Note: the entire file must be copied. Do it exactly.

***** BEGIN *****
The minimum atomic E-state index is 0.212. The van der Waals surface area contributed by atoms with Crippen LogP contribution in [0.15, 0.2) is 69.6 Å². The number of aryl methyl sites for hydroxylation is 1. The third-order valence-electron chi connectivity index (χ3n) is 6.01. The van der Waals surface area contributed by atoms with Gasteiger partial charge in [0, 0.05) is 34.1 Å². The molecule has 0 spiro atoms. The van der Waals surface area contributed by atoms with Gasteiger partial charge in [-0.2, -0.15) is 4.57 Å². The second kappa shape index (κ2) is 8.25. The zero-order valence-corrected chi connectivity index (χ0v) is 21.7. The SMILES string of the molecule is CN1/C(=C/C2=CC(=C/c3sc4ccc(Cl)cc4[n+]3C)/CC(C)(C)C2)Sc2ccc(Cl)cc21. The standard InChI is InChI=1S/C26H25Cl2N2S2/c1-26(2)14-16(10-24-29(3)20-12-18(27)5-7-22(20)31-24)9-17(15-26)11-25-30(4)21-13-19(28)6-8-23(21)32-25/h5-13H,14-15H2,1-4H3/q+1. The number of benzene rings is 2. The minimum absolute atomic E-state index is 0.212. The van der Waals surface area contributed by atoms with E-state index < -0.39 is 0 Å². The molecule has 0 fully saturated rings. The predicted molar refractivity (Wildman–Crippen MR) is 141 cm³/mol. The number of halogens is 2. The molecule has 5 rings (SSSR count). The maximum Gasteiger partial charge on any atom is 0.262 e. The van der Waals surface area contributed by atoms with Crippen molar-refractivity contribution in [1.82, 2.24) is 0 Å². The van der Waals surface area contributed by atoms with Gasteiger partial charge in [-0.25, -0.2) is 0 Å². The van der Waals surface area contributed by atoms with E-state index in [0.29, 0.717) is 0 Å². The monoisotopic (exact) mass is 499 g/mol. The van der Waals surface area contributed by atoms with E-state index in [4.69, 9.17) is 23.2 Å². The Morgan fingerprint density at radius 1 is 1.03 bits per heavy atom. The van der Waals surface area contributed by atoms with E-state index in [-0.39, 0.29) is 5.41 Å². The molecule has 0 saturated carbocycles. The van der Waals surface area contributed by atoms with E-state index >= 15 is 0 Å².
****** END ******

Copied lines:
The minimum atomic E-state index is 0.212. The van der Waals surface area contributed by atoms with Crippen LogP contribution in [0.15, 0.2) is 69.6 Å². The number of aryl methyl sites for hydroxylation is 1. The third-order valence-electron chi connectivity index (χ3n) is 6.01. The van der Waals surface area contributed by atoms with Gasteiger partial charge in [0, 0.05) is 34.1 Å². The molecule has 0 spiro atoms. The van der Waals surface area contributed by atoms with Gasteiger partial charge in [-0.2, -0.15) is 4.57 Å². The second kappa shape index (κ2) is 8.25. The zero-order valence-corrected chi connectivity index (χ0v) is 21.7. The SMILES string of the molecule is CN1/C(=C/C2=CC(=C/c3sc4ccc(Cl)cc4[n+]3C)/CC(C)(C)C2)Sc2ccc(Cl)cc21. The standard InChI is InChI=1S/C26H25Cl2N2S2/c1-26(2)14-16(10-24-29(3)20-12-18(27)5-7-22(20)31-24)9-17(15-26)11-25-30(4)21-13-19(28)6-8-23(21)32-25/h5-13H,14-15H2,1-4H3/q+1. The number of benzene rings is 2. The minimum absolute atomic E-state index is 0.212. The van der Waals surface area contributed by atoms with E-state index < -0.39 is 0 Å². The molecule has 0 fully saturated rings. The predicted molar refractivity (Wildman–Crippen MR) is 141 cm³/mol. The number of halogens is 2. The molecule has 5 rings (SSSR count). The maximum Gasteiger partial charge on any atom is 0.262 e. The van der Waals surface area contributed by atoms with Crippen molar-refractivity contribution in [1.82, 2.24) is 0 Å². The van der Waals surface area contributed by atoms with Gasteiger partial charge in [-0.25, -0.2) is 0 Å². The van der Waals surface area contributed by atoms with E-state index in [0.29, 0.717) is 0 Å². The monoisotopic (exact) mass is 499 g/mol. The van der Waals surface area contributed by atoms with E-state index in [4.69, 9.17) is 23.2 Å². The Morgan fingerprint density at radius 1 is 1.03 bits per heavy atom. The van der Waals surface area contributed by atoms with E-state index in [-0.39, 0.29) is 5.41 Å². The molecule has 0 saturated carbocycles. The van der Waals surface area contributed by atoms with E-state index >= 15 is 0 Å².